In particular, bottles/jars intended for bulky solid food items (like preserved pickles, olives, fruits, etc.) had to have a relatively wide mouth (bore) in order to the facilitate the packing as well as extraction of these products.

(This is evident on the mid-19th century "cathedral" pickle bottle pictured to the above left.) Some liquid food containers like milk bottles (example to the right) also had relatively wide mouths for overall ease of use (and cleaning for re-use) though other more liquid food products (oil, sauces) worked quite well with narrow mouth bottles.

Nicolas Appert who is generally recognized as the father of the canned food industry.

(This was during the Napoleonic War era and was done, not surprisingly, for military reasons.) Appert's experiments with the application of high heat along with the exclusion of air from a sealed container led directly to the development of a canning process in 1809 (and Appert's award of the prize money) that allowed for the relatively long term storage of animal and vegetable products in sealed containers of various materials (Munsey 1970; Roller 1983; Bender 1986; Jones 1993).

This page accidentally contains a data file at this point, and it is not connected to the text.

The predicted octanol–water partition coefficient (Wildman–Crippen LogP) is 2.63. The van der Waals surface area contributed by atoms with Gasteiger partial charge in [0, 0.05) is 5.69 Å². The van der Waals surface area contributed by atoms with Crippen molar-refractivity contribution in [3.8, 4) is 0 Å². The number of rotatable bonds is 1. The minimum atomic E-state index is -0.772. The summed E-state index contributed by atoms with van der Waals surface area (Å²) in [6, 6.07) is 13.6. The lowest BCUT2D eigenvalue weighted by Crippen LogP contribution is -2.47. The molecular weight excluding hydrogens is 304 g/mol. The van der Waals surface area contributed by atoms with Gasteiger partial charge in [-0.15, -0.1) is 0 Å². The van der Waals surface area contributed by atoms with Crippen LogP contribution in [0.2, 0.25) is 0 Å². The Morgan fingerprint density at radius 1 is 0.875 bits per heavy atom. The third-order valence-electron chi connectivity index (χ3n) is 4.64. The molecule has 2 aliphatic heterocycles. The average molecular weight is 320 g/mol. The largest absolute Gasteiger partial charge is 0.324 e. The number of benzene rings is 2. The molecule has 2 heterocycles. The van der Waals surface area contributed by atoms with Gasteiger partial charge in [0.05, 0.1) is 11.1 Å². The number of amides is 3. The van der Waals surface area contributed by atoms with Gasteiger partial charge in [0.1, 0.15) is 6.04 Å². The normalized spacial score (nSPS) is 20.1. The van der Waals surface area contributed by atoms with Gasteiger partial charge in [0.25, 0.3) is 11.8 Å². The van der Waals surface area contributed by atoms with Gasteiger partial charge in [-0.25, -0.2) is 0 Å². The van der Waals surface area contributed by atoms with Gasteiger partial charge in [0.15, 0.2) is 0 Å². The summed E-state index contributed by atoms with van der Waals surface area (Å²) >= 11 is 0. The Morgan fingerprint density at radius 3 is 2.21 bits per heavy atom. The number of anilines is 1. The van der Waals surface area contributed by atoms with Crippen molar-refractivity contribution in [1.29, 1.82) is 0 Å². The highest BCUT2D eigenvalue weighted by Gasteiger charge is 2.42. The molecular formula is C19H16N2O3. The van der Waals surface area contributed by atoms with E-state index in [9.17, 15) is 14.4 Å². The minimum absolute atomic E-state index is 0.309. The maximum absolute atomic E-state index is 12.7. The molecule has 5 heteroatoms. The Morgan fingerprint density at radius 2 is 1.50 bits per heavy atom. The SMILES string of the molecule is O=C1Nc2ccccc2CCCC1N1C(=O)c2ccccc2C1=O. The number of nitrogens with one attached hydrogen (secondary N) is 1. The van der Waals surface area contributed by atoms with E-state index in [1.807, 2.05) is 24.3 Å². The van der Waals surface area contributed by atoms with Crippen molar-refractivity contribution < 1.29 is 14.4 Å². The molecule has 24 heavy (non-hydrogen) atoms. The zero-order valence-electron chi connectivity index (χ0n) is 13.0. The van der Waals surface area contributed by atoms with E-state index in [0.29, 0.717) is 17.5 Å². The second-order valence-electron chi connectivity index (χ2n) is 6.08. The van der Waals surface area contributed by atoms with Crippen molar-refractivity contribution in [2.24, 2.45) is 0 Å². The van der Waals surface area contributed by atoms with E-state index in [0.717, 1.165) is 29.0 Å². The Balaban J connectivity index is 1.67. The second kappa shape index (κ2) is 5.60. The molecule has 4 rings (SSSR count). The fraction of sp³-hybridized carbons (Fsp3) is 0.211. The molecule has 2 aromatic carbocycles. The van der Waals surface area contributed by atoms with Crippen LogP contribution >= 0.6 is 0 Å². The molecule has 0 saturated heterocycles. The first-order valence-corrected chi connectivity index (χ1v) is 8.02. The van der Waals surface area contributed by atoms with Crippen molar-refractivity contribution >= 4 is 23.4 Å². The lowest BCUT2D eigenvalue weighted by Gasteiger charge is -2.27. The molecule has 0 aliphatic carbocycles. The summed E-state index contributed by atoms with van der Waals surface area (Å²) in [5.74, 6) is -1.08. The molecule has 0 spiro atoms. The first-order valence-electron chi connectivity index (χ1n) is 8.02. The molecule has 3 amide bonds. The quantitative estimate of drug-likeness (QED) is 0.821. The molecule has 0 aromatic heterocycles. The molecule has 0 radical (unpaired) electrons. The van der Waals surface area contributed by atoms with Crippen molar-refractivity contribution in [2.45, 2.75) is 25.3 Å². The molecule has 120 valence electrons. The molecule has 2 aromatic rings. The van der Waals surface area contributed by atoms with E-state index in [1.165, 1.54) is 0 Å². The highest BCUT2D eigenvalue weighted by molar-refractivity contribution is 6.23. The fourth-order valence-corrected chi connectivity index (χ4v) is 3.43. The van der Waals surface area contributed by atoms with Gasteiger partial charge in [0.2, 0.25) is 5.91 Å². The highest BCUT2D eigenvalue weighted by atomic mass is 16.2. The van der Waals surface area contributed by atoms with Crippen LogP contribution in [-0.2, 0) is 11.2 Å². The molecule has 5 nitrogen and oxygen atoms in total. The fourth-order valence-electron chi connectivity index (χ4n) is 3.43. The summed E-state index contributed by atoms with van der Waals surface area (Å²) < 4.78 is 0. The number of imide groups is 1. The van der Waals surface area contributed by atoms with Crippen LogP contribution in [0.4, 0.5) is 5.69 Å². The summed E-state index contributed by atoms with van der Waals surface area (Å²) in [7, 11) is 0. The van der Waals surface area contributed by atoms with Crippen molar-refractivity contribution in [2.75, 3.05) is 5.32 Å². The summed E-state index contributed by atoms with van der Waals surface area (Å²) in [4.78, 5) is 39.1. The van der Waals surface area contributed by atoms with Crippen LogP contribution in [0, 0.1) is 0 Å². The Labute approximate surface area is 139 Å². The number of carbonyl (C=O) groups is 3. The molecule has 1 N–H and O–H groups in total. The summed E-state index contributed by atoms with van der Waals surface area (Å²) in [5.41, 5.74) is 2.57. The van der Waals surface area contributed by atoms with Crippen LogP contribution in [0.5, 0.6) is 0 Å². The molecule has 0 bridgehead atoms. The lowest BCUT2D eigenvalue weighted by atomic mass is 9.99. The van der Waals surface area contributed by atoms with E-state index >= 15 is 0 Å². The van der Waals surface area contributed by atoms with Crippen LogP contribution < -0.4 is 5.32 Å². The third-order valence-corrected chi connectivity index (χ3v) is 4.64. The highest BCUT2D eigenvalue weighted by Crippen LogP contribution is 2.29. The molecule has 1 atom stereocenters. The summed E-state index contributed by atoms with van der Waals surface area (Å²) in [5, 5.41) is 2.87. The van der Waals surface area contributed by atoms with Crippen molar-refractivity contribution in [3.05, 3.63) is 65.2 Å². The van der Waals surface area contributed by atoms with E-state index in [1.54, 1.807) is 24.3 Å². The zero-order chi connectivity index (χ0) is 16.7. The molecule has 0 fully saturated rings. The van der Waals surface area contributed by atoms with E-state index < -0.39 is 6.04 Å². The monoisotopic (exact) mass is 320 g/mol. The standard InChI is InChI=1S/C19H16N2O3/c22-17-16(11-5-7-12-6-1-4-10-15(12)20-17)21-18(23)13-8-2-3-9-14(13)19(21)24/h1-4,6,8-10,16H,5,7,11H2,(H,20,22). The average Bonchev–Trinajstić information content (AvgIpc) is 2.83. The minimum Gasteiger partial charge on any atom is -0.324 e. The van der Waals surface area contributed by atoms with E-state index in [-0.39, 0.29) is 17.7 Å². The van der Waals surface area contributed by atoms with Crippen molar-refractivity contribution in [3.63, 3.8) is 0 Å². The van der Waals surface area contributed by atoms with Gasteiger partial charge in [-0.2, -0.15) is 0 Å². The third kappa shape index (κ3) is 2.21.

Appert's process involved the killing of the bacteria by heating followed by exclusion from further contamination in a sealed container, although the actual scientific reasons as to why the process worked were unknown at the time.

Both of these books have excellent, relatively comprehensive, historical information although both are long out of print and difficult (expensive) to obtain, even on the internet.

: Attached to the "Bottle Types/Diagnostic Shapes" grouping of pages is a complete copy of a never re-printed, 280 page, 1906 Illinois Glass Company bottle catalog scanned at two pages per JPEG file.

Contrary to most other food bottle categories, canning jars have indeed received significant attention from researchers.

The incredible variation in jar brands, and in particular, the hundreds of different closure types, has piqued the interest of collectors and researchers for decades and inspired many authors to approach this category with zeal and research depth (Toulouse 1969; Creswick & Rodrigues 1969; Roller 1983; Creswick 1987; others).

One prominent observer noted that "...bottles made for foods are quite numerous and, in fact, constitute a large portion of bottles made..." (Munsey 1970).

This is likely true in regards to the numbers of items produced which if included with the Medicinal, Chemical & Druggist Bottles types would certainly represent a majority of bottles produced since the early 19th century.

Many solid food bottle/jars also tended to be larger sized bottles since food was (and is) consumed in larger quantities than most other products like medicine or (hopefully) liquor.